Compassion, the spectrum of compassion is enourmous. From offering someone a seat on the bus to donating an organ to a stranger, any form of compassion is a beautiful and non-self centered act of kindness that would benefit being practiced by all.
A TED Talk by Buddhist roshi Joan Halifax on ‘Compassion and the true meaning of empathy’, provides insightful wisdom based on experiences from working in hospices and inmates on deathrow. Rather than framing the subject in a morbid light, Joan highlights the beauty of compassion in moments when it’s needed the most and how everyone can gain strength in testing times through compassion. This excerpt from talk inspired me to share, I hope it touches anyone else who reads, but I would also recommend reading the full transcript or watching the video to feel the message as well as hear it from Joan.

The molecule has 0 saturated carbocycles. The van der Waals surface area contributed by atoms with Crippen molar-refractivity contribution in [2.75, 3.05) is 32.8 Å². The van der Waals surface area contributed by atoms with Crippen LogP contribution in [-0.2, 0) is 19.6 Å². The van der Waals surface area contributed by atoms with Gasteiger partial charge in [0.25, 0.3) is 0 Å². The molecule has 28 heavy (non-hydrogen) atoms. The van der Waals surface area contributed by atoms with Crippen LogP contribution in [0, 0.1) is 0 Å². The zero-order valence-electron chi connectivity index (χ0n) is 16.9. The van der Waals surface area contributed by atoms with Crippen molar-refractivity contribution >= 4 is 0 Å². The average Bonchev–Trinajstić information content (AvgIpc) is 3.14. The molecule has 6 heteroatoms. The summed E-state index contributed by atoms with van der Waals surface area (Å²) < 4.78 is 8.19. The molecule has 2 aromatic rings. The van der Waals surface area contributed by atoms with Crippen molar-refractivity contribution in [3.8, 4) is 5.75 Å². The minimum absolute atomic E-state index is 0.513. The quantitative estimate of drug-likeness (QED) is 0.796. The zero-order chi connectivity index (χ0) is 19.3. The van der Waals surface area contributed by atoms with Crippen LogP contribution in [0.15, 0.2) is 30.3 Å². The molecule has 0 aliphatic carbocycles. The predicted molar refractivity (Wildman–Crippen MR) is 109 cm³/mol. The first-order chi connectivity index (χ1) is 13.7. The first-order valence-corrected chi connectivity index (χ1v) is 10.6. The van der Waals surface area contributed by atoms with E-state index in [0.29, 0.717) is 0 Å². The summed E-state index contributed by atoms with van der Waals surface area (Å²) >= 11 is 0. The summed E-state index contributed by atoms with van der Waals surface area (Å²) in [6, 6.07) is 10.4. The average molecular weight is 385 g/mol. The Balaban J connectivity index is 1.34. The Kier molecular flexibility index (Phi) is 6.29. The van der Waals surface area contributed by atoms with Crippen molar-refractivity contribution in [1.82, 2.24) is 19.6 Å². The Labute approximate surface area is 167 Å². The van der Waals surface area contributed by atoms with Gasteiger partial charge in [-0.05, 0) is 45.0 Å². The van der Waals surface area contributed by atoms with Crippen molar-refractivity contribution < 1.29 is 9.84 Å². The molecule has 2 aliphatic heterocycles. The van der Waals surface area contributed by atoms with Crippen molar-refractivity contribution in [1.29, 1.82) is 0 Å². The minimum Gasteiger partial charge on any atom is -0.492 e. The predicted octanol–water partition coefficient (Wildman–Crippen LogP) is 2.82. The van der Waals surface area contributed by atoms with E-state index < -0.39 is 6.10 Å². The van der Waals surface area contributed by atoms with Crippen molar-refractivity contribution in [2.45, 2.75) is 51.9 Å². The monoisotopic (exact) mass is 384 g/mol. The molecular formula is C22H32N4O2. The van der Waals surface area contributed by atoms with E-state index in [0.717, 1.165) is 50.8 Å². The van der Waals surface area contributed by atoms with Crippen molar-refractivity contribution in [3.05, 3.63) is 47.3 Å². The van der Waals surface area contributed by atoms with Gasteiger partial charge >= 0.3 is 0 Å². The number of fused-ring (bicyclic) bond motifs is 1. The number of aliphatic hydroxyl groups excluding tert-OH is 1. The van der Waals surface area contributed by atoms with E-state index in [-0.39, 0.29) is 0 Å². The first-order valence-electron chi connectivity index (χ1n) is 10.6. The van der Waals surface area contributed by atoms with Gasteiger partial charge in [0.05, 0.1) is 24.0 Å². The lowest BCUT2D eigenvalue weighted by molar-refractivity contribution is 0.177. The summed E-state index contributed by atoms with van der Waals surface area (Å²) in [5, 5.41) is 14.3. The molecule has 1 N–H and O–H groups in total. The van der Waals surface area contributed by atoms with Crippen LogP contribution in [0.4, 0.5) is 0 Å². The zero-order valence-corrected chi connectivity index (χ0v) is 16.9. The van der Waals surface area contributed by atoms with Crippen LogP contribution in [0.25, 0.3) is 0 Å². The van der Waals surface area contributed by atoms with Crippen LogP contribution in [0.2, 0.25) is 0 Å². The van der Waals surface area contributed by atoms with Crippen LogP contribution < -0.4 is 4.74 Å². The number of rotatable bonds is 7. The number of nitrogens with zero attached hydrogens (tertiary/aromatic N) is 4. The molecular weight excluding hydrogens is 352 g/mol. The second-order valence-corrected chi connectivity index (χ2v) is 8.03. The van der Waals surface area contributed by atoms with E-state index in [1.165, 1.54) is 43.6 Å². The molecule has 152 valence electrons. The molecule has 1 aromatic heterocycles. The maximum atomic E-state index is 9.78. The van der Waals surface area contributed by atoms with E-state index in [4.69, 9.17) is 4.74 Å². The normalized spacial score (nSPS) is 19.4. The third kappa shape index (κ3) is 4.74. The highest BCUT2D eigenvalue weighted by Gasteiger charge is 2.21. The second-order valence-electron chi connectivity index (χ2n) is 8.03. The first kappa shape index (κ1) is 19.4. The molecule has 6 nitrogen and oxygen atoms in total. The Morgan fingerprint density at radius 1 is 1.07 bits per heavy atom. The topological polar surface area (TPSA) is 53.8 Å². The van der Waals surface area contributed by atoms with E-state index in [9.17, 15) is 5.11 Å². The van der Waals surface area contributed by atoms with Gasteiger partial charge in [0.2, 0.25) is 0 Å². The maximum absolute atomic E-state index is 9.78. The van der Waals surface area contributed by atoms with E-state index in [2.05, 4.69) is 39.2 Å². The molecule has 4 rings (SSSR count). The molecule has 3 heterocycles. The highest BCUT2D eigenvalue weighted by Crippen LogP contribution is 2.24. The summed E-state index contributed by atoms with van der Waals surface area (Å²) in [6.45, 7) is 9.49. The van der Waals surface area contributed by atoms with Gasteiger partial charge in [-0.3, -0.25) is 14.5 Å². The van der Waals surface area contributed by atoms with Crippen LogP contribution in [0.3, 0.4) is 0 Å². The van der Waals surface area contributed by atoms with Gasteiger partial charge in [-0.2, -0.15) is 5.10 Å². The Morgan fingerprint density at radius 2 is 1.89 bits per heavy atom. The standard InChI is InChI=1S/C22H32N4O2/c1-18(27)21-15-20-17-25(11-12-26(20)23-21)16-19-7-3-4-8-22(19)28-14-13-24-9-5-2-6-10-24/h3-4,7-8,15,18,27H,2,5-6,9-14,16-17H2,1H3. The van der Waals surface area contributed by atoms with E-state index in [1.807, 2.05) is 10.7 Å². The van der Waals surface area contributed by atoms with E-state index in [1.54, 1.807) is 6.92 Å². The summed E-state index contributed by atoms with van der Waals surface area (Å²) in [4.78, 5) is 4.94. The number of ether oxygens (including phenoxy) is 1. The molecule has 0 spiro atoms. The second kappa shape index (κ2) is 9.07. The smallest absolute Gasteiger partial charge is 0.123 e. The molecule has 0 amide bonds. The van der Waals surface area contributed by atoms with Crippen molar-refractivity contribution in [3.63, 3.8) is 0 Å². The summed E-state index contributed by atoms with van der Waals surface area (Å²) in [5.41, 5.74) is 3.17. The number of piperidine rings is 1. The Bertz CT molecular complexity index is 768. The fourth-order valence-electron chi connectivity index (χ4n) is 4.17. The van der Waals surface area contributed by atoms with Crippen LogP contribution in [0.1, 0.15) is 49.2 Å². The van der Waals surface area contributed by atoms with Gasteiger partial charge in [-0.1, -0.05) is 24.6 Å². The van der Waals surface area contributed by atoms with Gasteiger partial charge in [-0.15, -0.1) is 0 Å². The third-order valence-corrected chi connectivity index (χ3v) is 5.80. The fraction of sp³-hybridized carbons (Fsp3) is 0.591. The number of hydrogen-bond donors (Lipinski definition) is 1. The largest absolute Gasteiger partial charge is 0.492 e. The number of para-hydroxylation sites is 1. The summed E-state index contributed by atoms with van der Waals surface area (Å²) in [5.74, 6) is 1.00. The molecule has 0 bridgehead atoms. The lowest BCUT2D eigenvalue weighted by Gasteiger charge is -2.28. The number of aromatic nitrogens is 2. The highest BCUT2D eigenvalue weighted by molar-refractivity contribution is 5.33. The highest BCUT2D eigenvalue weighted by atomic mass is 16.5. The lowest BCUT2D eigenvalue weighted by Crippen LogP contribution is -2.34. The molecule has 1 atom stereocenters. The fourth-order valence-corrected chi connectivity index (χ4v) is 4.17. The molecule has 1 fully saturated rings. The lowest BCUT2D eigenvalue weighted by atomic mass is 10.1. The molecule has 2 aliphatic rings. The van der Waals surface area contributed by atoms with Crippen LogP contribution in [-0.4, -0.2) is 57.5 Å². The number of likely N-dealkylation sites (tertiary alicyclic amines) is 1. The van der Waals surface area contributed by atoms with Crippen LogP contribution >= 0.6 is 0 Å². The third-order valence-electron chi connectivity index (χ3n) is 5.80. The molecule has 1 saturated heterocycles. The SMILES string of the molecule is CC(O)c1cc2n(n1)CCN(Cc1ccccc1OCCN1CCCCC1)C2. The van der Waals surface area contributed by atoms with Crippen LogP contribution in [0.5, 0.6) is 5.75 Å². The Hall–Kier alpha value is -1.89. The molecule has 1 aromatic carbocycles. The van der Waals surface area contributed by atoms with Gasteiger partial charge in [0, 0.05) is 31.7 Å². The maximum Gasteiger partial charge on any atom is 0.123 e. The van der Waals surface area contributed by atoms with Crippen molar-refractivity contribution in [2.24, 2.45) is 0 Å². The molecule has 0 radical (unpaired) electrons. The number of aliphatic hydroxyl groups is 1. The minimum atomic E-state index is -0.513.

You know, if compassion is so good for us, I have a question. Why don’t we train our children in compassion? If compassion is so good for us, why don’t we train our health care providers in compassion so that they can do what they’re supposed to do, which is to really transform suffering? And if compassion is so good for us, why don’t we vote on compassion? Why don’t we vote for people in our government based on compassion, so that we can have a more caring world? In Buddhism, we say, “it takes a strong back and a soft front.” It takes tremendous strength of the back to uphold yourself in the midst of conditions. And that is the mental quality of equanimity. But it also takes a soft front – the capacity to really be open to the world as it is, to have an undefended heart.